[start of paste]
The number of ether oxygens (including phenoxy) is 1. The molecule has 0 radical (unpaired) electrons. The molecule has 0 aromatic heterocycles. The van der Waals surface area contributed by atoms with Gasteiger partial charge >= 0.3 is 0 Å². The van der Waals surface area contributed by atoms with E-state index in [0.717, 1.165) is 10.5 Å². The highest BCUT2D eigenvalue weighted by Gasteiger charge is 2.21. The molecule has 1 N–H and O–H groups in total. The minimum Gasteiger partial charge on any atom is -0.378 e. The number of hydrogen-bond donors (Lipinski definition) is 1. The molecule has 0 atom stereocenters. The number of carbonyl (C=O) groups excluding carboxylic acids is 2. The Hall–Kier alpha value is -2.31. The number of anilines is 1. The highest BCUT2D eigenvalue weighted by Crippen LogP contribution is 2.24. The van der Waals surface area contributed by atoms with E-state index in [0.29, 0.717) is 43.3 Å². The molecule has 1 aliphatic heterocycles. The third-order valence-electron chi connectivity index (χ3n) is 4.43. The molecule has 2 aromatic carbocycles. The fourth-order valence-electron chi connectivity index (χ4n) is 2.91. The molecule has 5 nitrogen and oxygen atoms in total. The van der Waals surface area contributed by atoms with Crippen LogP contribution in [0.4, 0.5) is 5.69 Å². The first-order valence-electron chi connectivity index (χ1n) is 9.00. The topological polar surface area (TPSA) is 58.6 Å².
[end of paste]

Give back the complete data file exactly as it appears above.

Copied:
The number of ether oxygens (including phenoxy) is 1. The molecule has 0 radical (unpaired) electrons. The molecule has 0 aromatic heterocycles. The van der Waals surface area contributed by atoms with Gasteiger partial charge >= 0.3 is 0 Å². The van der Waals surface area contributed by atoms with E-state index in [0.717, 1.165) is 10.5 Å². The highest BCUT2D eigenvalue weighted by Gasteiger charge is 2.21. The molecule has 1 N–H and O–H groups in total. The minimum Gasteiger partial charge on any atom is -0.378 e. The number of hydrogen-bond donors (Lipinski definition) is 1. The molecule has 0 atom stereocenters. The number of carbonyl (C=O) groups excluding carboxylic acids is 2. The Hall–Kier alpha value is -2.31. The number of anilines is 1. The highest BCUT2D eigenvalue weighted by Crippen LogP contribution is 2.24. The van der Waals surface area contributed by atoms with E-state index in [0.29, 0.717) is 43.3 Å². The molecule has 1 aliphatic heterocycles. The third-order valence-electron chi connectivity index (χ3n) is 4.43. The molecule has 2 aromatic carbocycles. The fourth-order valence-electron chi connectivity index (χ4n) is 2.91. The molecule has 5 nitrogen and oxygen atoms in total. The van der Waals surface area contributed by atoms with Crippen LogP contribution in [0.4, 0.5) is 5.69 Å². The first-order valence-electron chi connectivity index (χ1n) is 9.00. The topological polar surface area (TPSA) is 58.6 Å².